The days turned into months, which then stretched out to the half-year. The feeling of timelessness was further aggravated by the absence of any change in the weather; any change only being noticeable through the high, barred skylights in the outer administration area. However, the trial date was coming closer despite all of this.

On the seventh month, he was summoned to the visitors area. A walk along a jungle-flanked pathway. Birds screeched and somewhere a dog barked. The two guards kept a close watch, their eyes scanning back and forth through the jungle, their hobnailed, army boots kicking up a small cloud of dust, as they inadvertently came upon a slight rise. Grey stone slithered under the feet of both prisoner and escort, their khaki shorts and shirts of crisp, starched colonial issue blending with his orange coveralls. Wrists handcuffed behind his back make walking, for the prisoner, even harder.

The door closed with a thud. As his eyes adjusted to the dimly-lit room, he became aware of a figure seated at the far end of the gray, steel table. Behind the figure, was a small, barred window which, upon closer inspection, revealed a sloping hill leading to a distant beach: upon the blue water a slight swell, upon the swell, wind-surfers looking like flying mosquitoes.

A voice commanded him to sit. That accent, what was it: Australian, South African, Israeli, British? A man sat at the far end of the table. He wore old-fashioned wire-rimmed spectacles hanging precariously from a thin beak-like nose, mounted in a sallow face. White, crumpled material making up an excuse for a tropical suit clung to a small frame; the material bunching awkwardly at the knee and the elbow. He snapped open a brief-case sitting on the table in front, extracting a file as he did so. Taking a sheet, he studiously examined the contents, occasionally looking in his direction. Finally, in a small unassuming voice, he instructed him to ‘read and sign.’

As he picked up the file, his alarm, caused by the crest of the international security agency situated at the top, turned to outright panic, as he read the contents. Non-disclosure agreements: confidentiality clauses, penalties and sanctions.

‘Hey I ain’t no stool pigeon, I’m signing nothing’ he spluttered indignantly.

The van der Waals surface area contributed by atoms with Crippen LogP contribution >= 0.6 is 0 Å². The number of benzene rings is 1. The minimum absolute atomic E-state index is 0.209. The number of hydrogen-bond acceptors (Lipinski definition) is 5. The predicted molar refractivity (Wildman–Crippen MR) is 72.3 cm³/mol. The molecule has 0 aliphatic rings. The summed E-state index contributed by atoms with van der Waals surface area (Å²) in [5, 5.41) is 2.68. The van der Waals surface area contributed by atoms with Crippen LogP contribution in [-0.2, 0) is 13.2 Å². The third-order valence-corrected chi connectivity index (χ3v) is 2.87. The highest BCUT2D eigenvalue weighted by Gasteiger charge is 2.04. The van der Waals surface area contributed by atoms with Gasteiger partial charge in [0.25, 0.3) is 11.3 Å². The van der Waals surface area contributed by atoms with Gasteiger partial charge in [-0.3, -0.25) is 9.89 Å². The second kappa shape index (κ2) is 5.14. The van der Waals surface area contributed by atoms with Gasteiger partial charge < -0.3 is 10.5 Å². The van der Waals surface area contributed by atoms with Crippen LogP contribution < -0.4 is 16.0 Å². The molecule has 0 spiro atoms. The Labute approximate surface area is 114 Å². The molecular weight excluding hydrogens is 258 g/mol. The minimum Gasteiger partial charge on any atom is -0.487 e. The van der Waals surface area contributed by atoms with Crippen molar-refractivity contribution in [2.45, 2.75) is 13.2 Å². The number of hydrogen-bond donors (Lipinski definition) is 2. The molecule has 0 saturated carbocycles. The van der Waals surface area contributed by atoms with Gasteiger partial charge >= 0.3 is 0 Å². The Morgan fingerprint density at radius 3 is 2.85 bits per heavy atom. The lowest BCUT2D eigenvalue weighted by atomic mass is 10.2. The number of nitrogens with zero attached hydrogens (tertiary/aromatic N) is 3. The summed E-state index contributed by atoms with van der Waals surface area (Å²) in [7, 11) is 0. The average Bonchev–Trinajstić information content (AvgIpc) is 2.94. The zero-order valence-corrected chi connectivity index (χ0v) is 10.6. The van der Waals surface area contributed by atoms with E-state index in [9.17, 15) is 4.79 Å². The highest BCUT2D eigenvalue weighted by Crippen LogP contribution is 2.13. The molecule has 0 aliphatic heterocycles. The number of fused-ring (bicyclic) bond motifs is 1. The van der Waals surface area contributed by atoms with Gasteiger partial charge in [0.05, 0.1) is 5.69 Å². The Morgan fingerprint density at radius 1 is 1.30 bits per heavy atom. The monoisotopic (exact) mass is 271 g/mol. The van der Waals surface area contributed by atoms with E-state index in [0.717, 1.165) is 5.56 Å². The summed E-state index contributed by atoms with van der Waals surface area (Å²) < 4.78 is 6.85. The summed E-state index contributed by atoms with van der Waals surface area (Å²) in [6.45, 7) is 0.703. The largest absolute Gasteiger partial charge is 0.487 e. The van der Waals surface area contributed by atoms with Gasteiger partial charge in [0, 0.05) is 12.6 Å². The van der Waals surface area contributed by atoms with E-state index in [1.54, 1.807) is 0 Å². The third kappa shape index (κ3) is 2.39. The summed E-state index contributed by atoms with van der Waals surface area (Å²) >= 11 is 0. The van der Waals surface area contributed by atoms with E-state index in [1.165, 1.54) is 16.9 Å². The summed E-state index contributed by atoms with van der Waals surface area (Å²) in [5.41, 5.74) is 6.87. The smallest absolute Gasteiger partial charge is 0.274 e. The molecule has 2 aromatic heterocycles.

The man gave a look of alarm tinged with compassion, his eyebrows, rising in concern, lifting the white hat at an angle to the sunburned forehead. He leaned forward, pressing an envelope into his hand, across the table, as he did so.

‘ My dear fellow,’ he spoke in  soft concerned melodious tones, ‘are you crazy? Do you know how long you will last, if you are transferred to the general population? You will be, if you refuse to sign, you know,’ he added ominously, completely at odds with his former self.

Visions swam before his eyes, sounds assaulted his ears. The bloody figure upon a gurney, glimpsed through an inadvertently opened door. That strange, sudden sobbing echoing from somewhere down the outside hallway. The screams and cries in the night followed by a stranger, sudden silence.

As he extracted the letter, his father’s Vancouver address at the top of the page jumped out at him.

‘Dear Ken,’ he had written, ‘I have placed you in the very capable hands of an old and trusted friend, do exactly as he says and things will go well, disobey and things will go badly for you. You will soon be meeting the other members of your team, you remember your old school-chum Jeremy, he is one, and of course there is the High Commissioner, who is with you right now, and then there is Jose. By the way how is your Spanish coming along, you were never one who was much for books and study were you? Lets hope you are more diligent in your present venture. Love Dad’

Pictures formed within his mind: snow-capped mountains against the fresh blue Pacific; the spring rain as it washed away the residue of winter from the winding, hilly streets; apple-blossom trees lining the neat suburban streets and the equally small and neat detached wooden-frame single-storey houses; some in need of a paint job, some needing new shingles, some with a small garden surrounded by a knee-high picket fence, the garden needing attention, toys and barbecue stuff sticking up all over. The vision created an almost unbearable longing for home.

“The old man never did give a damn did he? Let me hang out with that crowd in North Van, never told me the difference between right and wrong,” thought the youth. “Now he has sold me ‘like this’ in a business transaction; just like all his other deals. Would have divorced Mom if he though that it would have been cheaper, but no, he knew that eventually I would screw up and Mom would need a favor.” Wonder what this is going to cost her, he reflected sadly, as he signed the document.